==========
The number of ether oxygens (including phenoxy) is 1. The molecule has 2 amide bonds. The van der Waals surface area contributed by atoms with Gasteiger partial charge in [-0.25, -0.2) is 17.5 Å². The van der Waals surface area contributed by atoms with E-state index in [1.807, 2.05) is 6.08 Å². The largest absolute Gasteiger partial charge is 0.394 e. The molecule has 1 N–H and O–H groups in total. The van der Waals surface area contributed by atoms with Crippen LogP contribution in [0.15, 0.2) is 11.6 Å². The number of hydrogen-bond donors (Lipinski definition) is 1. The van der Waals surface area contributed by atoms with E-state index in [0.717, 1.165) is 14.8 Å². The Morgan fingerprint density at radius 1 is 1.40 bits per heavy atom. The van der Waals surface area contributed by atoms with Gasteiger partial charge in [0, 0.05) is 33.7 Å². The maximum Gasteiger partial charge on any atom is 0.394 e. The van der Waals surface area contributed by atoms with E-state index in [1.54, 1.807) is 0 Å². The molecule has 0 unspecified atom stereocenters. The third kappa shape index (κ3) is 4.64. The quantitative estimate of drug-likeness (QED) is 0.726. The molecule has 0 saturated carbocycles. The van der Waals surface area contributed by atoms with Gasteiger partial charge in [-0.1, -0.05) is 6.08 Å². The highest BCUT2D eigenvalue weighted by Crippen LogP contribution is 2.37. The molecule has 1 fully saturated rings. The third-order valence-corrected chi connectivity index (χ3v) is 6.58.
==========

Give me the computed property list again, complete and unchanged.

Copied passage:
The number of ether oxygens (including phenoxy) is 1. The molecule has 2 amide bonds. The van der Waals surface area contributed by atoms with Gasteiger partial charge in [-0.25, -0.2) is 17.5 Å². The van der Waals surface area contributed by atoms with E-state index in [1.807, 2.05) is 6.08 Å². The largest absolute Gasteiger partial charge is 0.394 e. The molecule has 1 N–H and O–H groups in total. The van der Waals surface area contributed by atoms with Crippen LogP contribution in [0.15, 0.2) is 11.6 Å². The number of hydrogen-bond donors (Lipinski definition) is 1. The van der Waals surface area contributed by atoms with E-state index in [0.717, 1.165) is 14.8 Å². The Morgan fingerprint density at radius 1 is 1.40 bits per heavy atom. The van der Waals surface area contributed by atoms with Gasteiger partial charge in [0, 0.05) is 33.7 Å². The maximum Gasteiger partial charge on any atom is 0.394 e. The van der Waals surface area contributed by atoms with E-state index in [1.54, 1.807) is 0 Å². The molecule has 0 unspecified atom stereocenters. The third kappa shape index (κ3) is 4.64. The quantitative estimate of drug-likeness (QED) is 0.726. The molecule has 0 saturated carbocycles. The van der Waals surface area contributed by atoms with Gasteiger partial charge in [-0.1, -0.05) is 6.08 Å². The highest BCUT2D eigenvalue weighted by Crippen LogP contribution is 2.37. The molecule has 1 fully saturated rings. The third-order valence-corrected chi connectivity index (χ3v) is 6.58.